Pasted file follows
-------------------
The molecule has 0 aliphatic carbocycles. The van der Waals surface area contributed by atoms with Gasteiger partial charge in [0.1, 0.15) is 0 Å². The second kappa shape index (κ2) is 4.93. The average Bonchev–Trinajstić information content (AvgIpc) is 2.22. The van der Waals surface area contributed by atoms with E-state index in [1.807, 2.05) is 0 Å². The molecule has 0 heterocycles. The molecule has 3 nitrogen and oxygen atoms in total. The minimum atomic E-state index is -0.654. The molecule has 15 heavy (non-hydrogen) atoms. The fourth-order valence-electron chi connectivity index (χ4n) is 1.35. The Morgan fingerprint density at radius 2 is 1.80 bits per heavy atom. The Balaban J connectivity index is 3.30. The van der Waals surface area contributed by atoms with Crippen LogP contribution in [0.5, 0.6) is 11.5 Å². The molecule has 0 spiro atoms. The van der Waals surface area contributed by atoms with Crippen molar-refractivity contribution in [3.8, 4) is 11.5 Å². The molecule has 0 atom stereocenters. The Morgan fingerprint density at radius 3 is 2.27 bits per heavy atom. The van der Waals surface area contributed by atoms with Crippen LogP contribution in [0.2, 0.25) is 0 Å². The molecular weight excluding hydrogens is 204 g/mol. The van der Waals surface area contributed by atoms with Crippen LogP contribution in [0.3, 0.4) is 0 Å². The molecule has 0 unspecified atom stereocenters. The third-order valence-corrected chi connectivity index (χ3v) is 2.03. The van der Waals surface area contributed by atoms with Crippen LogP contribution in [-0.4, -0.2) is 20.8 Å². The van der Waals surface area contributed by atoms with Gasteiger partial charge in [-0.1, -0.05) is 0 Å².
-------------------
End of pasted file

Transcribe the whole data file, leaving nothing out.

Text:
The molecule has 0 aliphatic carbocycles. The van der Waals surface area contributed by atoms with Gasteiger partial charge in [0.1, 0.15) is 0 Å². The second kappa shape index (κ2) is 4.93. The average Bonchev–Trinajstić information content (AvgIpc) is 2.22. The van der Waals surface area contributed by atoms with E-state index in [1.807, 2.05) is 0 Å². The molecule has 0 heterocycles. The molecule has 3 nitrogen and oxygen atoms in total. The minimum atomic E-state index is -0.654. The molecule has 15 heavy (non-hydrogen) atoms. The fourth-order valence-electron chi connectivity index (χ4n) is 1.35. The Morgan fingerprint density at radius 2 is 1.80 bits per heavy atom. The Balaban J connectivity index is 3.30. The van der Waals surface area contributed by atoms with Crippen LogP contribution in [0.5, 0.6) is 11.5 Å². The molecule has 0 spiro atoms. The van der Waals surface area contributed by atoms with Crippen molar-refractivity contribution in [3.8, 4) is 11.5 Å². The molecule has 0 atom stereocenters. The Morgan fingerprint density at radius 3 is 2.27 bits per heavy atom. The van der Waals surface area contributed by atoms with Crippen LogP contribution in [0.2, 0.25) is 0 Å². The molecular weight excluding hydrogens is 204 g/mol. The van der Waals surface area contributed by atoms with Crippen LogP contribution in [0.3, 0.4) is 0 Å². The molecule has 0 unspecified atom stereocenters. The third-order valence-corrected chi connectivity index (χ3v) is 2.03. The van der Waals surface area contributed by atoms with Crippen LogP contribution in [-0.4, -0.2) is 20.8 Å². The van der Waals surface area contributed by atoms with Gasteiger partial charge in [-0.1, -0.05) is 0 Å².